Speaking too soon on youth violence?

Oops! It now appears that earlier predictions that the nation will be awash in a juvenile crime wave over the next decade may have been a bit premature.

Attorney General Janet Reno said this month that an analysis of FBI crime statistics for 1995 shows a 7-percent decline in the number of arrests of juveniles 10 to 14, as well as a 4-percent decline in the number of violent crimes committed by juveniles last year.

The figures are heartening, Reno said, suggesting that a surge in violent crime by juveniles that has long been forecast by crime-trend analysts may not be as drastic as predicted. “These numbers offer us…a very good lesson,” she said on Dec. 12. “We do not have to face an explosion in violent crime as some have suggested.”

The figures quickly prompted some of the nation’s leading criminologists to reassess their dire predictions, which they based on the expected bulge in the population of juveniles in the United States from 27 million now to 39 million in 2010. “I get a reputation for being negative, a doomsayer,” James Alan Fox, the dean of Northeastern University’s School of Criminal Justice, told USA Today. “I never meant there would be a blood bath. Some of it was part of getting people’s attention.”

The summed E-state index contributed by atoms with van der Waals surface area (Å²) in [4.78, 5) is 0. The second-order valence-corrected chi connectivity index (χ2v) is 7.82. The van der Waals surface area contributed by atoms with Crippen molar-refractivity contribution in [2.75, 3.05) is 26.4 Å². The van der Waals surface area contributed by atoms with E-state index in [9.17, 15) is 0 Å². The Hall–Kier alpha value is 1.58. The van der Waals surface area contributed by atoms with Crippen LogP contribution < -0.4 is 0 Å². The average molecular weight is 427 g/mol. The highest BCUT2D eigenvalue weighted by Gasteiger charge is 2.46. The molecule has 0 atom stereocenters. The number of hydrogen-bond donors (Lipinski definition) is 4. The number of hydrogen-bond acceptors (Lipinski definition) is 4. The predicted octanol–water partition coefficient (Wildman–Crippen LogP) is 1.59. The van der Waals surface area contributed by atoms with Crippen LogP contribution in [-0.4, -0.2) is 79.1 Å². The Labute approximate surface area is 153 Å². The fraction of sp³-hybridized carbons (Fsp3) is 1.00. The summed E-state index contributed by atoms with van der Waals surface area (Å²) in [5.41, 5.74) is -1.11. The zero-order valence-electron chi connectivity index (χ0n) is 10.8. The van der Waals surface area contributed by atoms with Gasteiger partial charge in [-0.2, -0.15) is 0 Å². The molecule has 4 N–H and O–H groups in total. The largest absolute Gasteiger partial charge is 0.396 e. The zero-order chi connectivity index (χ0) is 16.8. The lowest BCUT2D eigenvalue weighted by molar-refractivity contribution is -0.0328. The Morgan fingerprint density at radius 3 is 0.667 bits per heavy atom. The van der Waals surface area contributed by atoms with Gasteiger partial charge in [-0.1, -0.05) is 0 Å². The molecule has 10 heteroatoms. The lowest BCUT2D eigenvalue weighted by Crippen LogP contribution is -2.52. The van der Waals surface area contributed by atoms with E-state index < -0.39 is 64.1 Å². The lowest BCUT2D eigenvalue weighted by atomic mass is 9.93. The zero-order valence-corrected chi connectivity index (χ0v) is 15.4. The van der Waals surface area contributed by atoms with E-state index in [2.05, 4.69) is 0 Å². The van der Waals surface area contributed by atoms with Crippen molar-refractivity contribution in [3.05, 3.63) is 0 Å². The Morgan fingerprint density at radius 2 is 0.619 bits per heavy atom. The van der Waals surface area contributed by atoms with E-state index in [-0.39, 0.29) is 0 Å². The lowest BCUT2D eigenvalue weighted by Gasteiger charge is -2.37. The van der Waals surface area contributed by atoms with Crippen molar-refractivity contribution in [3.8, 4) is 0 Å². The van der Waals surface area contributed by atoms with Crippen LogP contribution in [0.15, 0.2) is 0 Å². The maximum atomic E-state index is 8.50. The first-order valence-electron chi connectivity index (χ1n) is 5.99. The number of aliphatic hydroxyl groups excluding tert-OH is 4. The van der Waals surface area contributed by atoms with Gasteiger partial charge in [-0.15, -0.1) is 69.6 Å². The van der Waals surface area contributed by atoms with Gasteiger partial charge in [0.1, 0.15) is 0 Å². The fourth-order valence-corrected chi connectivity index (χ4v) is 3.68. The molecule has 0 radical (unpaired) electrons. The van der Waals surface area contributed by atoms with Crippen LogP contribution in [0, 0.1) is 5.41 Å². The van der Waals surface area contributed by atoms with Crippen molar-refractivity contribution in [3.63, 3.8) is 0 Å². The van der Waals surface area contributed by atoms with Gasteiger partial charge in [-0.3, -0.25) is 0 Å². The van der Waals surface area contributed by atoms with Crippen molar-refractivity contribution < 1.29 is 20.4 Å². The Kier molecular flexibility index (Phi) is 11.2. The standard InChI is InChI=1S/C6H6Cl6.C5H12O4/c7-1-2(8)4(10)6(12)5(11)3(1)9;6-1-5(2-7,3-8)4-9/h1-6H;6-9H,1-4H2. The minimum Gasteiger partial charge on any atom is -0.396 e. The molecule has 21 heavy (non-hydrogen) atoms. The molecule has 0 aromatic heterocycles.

Jack Levin, who is director of the Northeastern’s Center for the Study of Violence and Societal Conflict and who also has warned of the coming juvenile crime wave, said simply: “I was wrong.”

Levin added that there is credible evidence that steps being taken now in all sectors of society, including law enforcement and criminal justice, might help to avert disaster down the road. “I really believe there is a cultural revolution going on. It isn’t any particular program or policy that works. It’s the fact that we’re all addressing this issue,” he said.

No increases in youth arrests have occurred in Tampa, Fla., for three years, confounding the experts, noted University of South Florida criminologist Richard Dembo, who is studying youth arrest rates in that city. Dembo said his analysis shows that “this massive wave of violence people have been talking about may not be an accurate projection. The numbers are not fluctuating dramatically. The majority of kids we see come in for property offenses.”

    <prev | next>
feature 1 | people
feature 2 | home

Published in Law Enforcement News
Dec. 31, 1996.
© 1996, LEN Inc.  [ Subscribe.]